Riksbank’s policy dilemma

April 29, 2015

Riksbank Governor Stefan Ingves attends a forum organized by Mexico's Central Bank in Mexico City

Sweden’s central bank delivers its latest policy decision with many analysts expecting a further interest rate cut and an expansion of its new bond-buying programme, reflecting its fear of deflation despite solid economic growth.

The central bank has slashed its benchmark interest rate to a record low of -0.25 percent after two years of flat or falling consumer prices.

All but five of 22 analysts in a Reuters poll expect the Riksbank to cut rates with the median pointing to a further easing of 10 basis points. The bank is also seen expanding its bond-purchasing programme by as much as 50 billion crowns ($5.8 billion), adding to the 40 billion of purchases already planned.

The Riksbank is worried about deflation becoming entrenched but quite why it is so alarmed when growth is rattling along at about 2.5 percent and it faces a frothy housing market is not clear.

Sweden has tried various ways in recent years to let the steam out of the property market, but prices have kept rising. Negative interest rates are not going to help the situation.

Euro zone M3 money supply data will make for interesting reading now that the European Central Bank’s money-printing scheme is in full swing.

The ECB intends to buy more than 1 trillion euros of assets over 18 months to push inflation up and in the hope that banks will use the cash to lend more. The M3 data may show lending to the private sector has turned positive for the first time in eons.

German inflation figures will cue up the euro zone number on Thursday. It’s too early yet for a noticeable pick up though late in the year, when the base effects from the oil price fall which has now partially reversed drop out of the system headline inflation will increase regardless of anything else.

The German rate is forecast to have ticked up to 0.2 percent while the number for the whole currency bloc is seen at zero, still way below the ECB’s target of close to but below 2 percent.

Globally, the Federal Reserve’s policy decision will eclipse all else. There is no question of the Fed raising rates from record lows yet but the language of Janet Yellen and co. has ample power to move the markets if they nod one way or another. The chances of a hike at the June meeting, while still on the table, have decreased after a some weak first-quarter data.

The head of Germany’s Bundesbank criticised Greece’s government for failing to implement reforms and said it was possible for a country within the currency union to become insolvent.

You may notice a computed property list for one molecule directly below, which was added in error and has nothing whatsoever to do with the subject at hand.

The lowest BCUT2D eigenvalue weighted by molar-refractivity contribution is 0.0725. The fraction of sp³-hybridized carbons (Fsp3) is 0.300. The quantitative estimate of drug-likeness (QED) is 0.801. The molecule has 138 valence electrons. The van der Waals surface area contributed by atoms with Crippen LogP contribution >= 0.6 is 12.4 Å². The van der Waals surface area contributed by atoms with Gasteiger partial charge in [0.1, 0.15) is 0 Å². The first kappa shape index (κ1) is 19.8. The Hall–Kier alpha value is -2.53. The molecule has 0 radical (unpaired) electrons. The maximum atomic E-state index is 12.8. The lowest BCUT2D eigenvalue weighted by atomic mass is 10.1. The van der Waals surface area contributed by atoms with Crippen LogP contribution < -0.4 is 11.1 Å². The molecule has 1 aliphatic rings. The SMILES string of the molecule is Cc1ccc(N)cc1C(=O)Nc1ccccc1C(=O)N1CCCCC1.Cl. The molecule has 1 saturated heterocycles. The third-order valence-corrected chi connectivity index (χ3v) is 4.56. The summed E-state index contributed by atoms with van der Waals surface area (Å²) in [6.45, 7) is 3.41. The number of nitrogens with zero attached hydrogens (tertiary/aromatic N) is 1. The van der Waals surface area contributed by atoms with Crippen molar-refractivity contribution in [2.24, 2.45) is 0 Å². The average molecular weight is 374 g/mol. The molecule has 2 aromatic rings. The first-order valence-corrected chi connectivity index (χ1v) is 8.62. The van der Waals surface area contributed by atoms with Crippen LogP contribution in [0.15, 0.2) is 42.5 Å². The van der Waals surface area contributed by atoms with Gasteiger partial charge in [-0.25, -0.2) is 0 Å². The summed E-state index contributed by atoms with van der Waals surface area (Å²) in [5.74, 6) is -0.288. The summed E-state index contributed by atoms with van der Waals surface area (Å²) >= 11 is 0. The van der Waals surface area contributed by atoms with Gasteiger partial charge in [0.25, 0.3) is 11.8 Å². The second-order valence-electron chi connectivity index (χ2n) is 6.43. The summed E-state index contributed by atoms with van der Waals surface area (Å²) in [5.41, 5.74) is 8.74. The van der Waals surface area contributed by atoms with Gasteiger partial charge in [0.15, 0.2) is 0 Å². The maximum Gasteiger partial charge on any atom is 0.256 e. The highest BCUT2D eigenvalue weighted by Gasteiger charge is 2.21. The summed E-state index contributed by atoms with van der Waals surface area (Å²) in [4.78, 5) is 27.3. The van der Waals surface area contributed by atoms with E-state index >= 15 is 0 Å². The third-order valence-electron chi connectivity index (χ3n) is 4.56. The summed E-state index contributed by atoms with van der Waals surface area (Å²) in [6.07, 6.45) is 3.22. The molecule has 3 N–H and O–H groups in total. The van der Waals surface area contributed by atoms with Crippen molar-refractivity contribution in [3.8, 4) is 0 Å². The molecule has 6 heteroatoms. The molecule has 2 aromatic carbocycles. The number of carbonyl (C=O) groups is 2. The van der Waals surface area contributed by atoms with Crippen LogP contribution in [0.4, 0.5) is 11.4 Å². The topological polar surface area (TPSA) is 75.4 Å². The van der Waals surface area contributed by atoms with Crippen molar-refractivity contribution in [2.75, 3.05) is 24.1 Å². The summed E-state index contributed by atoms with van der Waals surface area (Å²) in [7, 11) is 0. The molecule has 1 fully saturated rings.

Jens Weidmann also said the euro zone had become more resilient to economic shocks than before the financial crisis, so that the threat of contagion had dwindled.

After Greek premier Alexis Tsipras sidelined his combative finance minister from bailout negotiations and said he wanted a reforms-for-funds deal struck by May 9, there are reasons for hope.

Weidmann’s remarks reflect ongoing misgivings that an agreement will be pulled from the fire and also a growing argument that even if Greece did default it would be better dealt with within the currency bloc rather than allowing it to leave.

Whatever transpires, there is no sign of contagion to other euro zone bonds, not least because the ECB is buying so many of them.

Today, Italy will auction up to 8.25 billion euros of five-, seven- and 10-year bonds. Italy paid nothing to sell six-months bills at a debt auction with the lowest accepted yield falling below zero for the first time ever.

After data showed British growth at its lowest level in more than two years, Prime Minister David Cameron will pledge not to increase taxes for the five-year lifetime of the next parliament if he wins May 7 elections.

That may play with the electorate – though few promises from either side have gained traction yet – but no one can accurately predict what’s going to happen between now and 2020, not least since Cameron is promising a referendum which could see Britain leave the EU.

If things turn sour, and his tax pledge is adhered to, it would require more savage public spending cuts than are already pencilled in.

Labour leader Ed Miliband will counter with a well-worn theme — that Britons’ living standards have not been lifted by economic recovery – and pledge to increase tax credits for the lowest paid.

Iranian patrol boats intercepted a cargo ship in the Strait of Hormuz and forced it into Iranian territorial waters, prompting the U.S. Navy to send a destroyer and reconnaissance plane to monitor the situation.

The action occurred amid heightened tensions over Yemen, where a Saudi-led coalition supported by Washington has been bombing Iranian-backed Houthi rebels, who have seized much of the country.

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